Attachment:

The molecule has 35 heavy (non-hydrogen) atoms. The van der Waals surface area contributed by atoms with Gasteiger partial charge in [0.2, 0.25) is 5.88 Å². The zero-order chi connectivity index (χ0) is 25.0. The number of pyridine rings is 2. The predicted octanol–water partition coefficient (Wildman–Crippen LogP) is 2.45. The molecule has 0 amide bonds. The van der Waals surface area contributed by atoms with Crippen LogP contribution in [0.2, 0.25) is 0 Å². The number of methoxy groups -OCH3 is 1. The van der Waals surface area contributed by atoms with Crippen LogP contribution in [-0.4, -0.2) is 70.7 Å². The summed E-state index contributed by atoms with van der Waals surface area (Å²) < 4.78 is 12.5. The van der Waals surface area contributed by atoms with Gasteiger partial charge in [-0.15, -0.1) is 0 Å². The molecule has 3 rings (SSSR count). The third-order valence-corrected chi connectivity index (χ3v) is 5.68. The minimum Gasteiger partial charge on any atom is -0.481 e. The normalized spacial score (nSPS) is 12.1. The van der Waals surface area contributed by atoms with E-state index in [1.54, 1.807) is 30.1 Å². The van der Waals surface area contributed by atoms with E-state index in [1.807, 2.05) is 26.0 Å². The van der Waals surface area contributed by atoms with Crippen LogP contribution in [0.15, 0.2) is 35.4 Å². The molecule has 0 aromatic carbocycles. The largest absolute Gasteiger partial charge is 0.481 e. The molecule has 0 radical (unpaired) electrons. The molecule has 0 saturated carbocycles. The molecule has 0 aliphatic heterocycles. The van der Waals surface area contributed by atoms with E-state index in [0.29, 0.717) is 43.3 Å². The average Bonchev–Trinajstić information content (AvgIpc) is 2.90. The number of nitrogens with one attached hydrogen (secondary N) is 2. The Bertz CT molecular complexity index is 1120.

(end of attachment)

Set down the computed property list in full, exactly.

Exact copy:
The molecule has 35 heavy (non-hydrogen) atoms. The van der Waals surface area contributed by atoms with Gasteiger partial charge in [0.2, 0.25) is 5.88 Å². The zero-order chi connectivity index (χ0) is 25.0. The number of pyridine rings is 2. The predicted octanol–water partition coefficient (Wildman–Crippen LogP) is 2.45. The molecule has 0 amide bonds. The van der Waals surface area contributed by atoms with Crippen LogP contribution in [0.2, 0.25) is 0 Å². The number of methoxy groups -OCH3 is 1. The van der Waals surface area contributed by atoms with Crippen LogP contribution in [-0.4, -0.2) is 70.7 Å². The summed E-state index contributed by atoms with van der Waals surface area (Å²) < 4.78 is 12.5. The van der Waals surface area contributed by atoms with Gasteiger partial charge in [-0.15, -0.1) is 0 Å². The molecule has 3 rings (SSSR count). The third-order valence-corrected chi connectivity index (χ3v) is 5.68. The minimum Gasteiger partial charge on any atom is -0.481 e. The normalized spacial score (nSPS) is 12.1. The van der Waals surface area contributed by atoms with E-state index in [1.54, 1.807) is 30.1 Å². The van der Waals surface area contributed by atoms with E-state index in [1.807, 2.05) is 26.0 Å². The van der Waals surface area contributed by atoms with Crippen LogP contribution in [0.15, 0.2) is 35.4 Å². The molecule has 0 aromatic carbocycles. The largest absolute Gasteiger partial charge is 0.481 e. The molecule has 0 radical (unpaired) electrons. The molecule has 0 saturated carbocycles. The molecule has 0 aliphatic heterocycles. The van der Waals surface area contributed by atoms with E-state index in [0.29, 0.717) is 43.3 Å². The average Bonchev–Trinajstić information content (AvgIpc) is 2.90. The number of nitrogens with one attached hydrogen (secondary N) is 2. The Bertz CT molecular complexity index is 1120.